For the second time this summer the Tulare Public Cemetery District (TPCD) Board has attempted to remove a sitting member.
In part, a letter to Trustee Vicki Gilson from Chairperson Steve Presant stated, “On Thursday, September 17 2020 the Board of Trustees will hold a special meeting to consider whether to declare a vacancy in your seat on the Board as a result of your ceasing to be an inhabitant of the District. Because you appear to have ceased being an inhabitant of the District and to be living in Missouri the Board intends to enforce Government Code Section 1770, subdivision (e).”
The first time TPCD board tried to remove Gilson for allegedly not living in the district was during a special meeting called on July 9. That meeting was canceled due to a staff member who tested positive for COVID – 19.
Last Thursday’s attempt to remove Gilson ended late into the meeting after Trustee Jim Pennington had a surprising change of heart, saying that after all he had heard he would not vote to remove Gilson.
Trustee Xavier Avila stated that, given how Pennington feels, a vote by the board was pointless.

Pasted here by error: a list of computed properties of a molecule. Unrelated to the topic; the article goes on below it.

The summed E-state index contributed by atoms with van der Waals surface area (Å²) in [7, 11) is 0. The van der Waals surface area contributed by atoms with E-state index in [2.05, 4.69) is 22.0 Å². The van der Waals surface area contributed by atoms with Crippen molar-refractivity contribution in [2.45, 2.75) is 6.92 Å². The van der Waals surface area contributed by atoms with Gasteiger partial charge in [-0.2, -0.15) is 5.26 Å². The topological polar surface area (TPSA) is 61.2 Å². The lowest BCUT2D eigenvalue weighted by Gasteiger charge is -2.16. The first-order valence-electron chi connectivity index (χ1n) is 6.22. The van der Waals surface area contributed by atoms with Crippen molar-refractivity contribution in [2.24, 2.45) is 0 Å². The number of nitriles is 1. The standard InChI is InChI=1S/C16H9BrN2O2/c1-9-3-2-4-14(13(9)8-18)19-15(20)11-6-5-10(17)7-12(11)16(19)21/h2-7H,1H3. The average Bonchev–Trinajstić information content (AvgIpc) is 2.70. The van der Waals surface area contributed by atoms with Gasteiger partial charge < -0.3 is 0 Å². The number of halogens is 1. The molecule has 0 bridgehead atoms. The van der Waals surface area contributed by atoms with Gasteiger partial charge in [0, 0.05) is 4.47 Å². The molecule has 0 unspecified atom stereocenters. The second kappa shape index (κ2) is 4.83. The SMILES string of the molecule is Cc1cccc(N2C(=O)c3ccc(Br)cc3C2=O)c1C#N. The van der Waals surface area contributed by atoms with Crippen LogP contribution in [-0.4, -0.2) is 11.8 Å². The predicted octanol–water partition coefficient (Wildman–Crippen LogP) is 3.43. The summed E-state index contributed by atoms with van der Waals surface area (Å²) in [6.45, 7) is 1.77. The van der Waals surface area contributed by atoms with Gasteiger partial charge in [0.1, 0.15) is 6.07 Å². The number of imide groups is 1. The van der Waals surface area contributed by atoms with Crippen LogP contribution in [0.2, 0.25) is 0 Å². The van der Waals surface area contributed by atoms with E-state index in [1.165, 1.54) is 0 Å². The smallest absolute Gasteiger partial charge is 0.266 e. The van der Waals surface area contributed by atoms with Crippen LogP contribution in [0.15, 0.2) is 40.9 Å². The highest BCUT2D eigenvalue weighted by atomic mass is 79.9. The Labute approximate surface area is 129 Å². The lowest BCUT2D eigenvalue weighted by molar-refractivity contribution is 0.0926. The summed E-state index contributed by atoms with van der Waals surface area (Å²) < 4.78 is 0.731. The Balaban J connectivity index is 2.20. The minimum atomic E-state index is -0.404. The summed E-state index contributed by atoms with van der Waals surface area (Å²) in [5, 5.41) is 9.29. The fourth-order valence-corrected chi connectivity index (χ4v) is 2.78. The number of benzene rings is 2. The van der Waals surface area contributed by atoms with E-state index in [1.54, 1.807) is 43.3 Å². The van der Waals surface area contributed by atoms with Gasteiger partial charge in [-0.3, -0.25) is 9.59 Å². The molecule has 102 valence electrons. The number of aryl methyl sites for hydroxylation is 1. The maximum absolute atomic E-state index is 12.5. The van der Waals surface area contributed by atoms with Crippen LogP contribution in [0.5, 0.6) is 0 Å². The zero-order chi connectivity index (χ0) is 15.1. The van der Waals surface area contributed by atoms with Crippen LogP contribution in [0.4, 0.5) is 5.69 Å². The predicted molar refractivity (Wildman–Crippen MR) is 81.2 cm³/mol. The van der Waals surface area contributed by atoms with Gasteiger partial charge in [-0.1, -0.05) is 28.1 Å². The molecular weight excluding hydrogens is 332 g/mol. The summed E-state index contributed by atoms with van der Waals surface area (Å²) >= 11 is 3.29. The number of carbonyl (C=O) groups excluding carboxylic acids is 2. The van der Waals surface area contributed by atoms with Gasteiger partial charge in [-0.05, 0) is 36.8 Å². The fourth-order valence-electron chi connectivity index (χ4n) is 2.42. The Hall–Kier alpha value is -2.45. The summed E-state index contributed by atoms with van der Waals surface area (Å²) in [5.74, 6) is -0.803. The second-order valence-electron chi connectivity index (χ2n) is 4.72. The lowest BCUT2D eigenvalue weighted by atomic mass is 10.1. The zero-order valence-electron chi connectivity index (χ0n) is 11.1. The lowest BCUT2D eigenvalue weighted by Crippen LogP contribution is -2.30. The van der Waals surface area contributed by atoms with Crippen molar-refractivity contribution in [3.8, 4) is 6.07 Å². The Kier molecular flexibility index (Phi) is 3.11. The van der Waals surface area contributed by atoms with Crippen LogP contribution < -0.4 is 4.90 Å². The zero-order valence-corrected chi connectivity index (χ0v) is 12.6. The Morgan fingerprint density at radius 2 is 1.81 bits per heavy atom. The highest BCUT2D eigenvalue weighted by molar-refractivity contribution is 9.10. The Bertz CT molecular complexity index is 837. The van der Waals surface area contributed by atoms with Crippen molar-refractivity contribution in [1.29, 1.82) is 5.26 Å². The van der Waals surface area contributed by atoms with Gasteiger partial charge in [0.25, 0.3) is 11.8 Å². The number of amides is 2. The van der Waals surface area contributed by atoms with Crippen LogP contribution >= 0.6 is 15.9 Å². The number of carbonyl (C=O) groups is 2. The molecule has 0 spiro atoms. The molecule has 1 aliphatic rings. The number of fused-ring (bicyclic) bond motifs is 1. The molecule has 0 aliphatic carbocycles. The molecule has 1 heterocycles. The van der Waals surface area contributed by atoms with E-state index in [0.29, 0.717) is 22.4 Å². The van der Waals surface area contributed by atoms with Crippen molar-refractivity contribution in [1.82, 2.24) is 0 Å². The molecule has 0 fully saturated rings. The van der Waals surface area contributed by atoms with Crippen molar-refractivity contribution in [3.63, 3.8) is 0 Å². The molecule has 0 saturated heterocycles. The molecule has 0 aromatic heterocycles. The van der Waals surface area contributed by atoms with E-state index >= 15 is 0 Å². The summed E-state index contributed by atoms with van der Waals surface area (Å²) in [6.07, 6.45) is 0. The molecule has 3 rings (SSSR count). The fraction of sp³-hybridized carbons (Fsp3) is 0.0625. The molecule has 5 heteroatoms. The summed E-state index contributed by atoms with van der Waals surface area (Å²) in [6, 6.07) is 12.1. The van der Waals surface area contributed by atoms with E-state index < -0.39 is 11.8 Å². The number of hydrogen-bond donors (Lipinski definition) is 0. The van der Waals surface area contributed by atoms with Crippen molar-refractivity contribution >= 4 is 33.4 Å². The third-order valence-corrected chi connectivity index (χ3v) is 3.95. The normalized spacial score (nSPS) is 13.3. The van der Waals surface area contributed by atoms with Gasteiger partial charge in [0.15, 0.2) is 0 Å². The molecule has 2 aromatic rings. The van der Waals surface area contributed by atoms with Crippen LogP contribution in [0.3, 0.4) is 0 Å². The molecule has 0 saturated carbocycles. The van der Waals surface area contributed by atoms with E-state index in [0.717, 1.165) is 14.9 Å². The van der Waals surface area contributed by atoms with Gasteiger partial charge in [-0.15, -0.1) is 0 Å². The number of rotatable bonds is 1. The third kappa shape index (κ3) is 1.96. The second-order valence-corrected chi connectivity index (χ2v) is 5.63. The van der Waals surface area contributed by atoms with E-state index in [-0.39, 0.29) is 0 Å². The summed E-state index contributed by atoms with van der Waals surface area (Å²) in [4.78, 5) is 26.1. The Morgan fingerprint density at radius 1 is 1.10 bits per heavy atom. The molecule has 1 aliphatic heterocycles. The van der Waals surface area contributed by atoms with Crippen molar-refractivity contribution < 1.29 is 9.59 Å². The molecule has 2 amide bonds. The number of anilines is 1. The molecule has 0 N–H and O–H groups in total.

Trustee Alberto Aguilar followed, “I want to make a motion that we cease and desist with this item.”
For lack of a second Aguilar’s motion failed.
The board decided to bring the issue back at a later date.
Three Hour Debate over Gilson’s Official Domicile
TPCD board members are appointed by Tulare County Supervisor Pete Vander Poel. Once the person is sworn into office Vander Poel cannot remove the trustee.
A letter dated September 11 to Gilson from Presant stated, “If the Board decides to declare your position vacant, then the Board will request that the Tulare County Board of Supervisors appoint a registered voter from the District to replace you…”
The Catch 22 is that Vander Poel would be asked to replace Trustee Gilson, a registered voter in the district, with another registered voter in the district.
County Counsel did explain to the board and attendees during the meeting that a public hearing has a lower legal bar than a court of law. According to County Counsel’s advice, the trustees have slightly more latitude than just considering voter registration when establishing a board member’s primary domicile and their intent to stay at that domicile.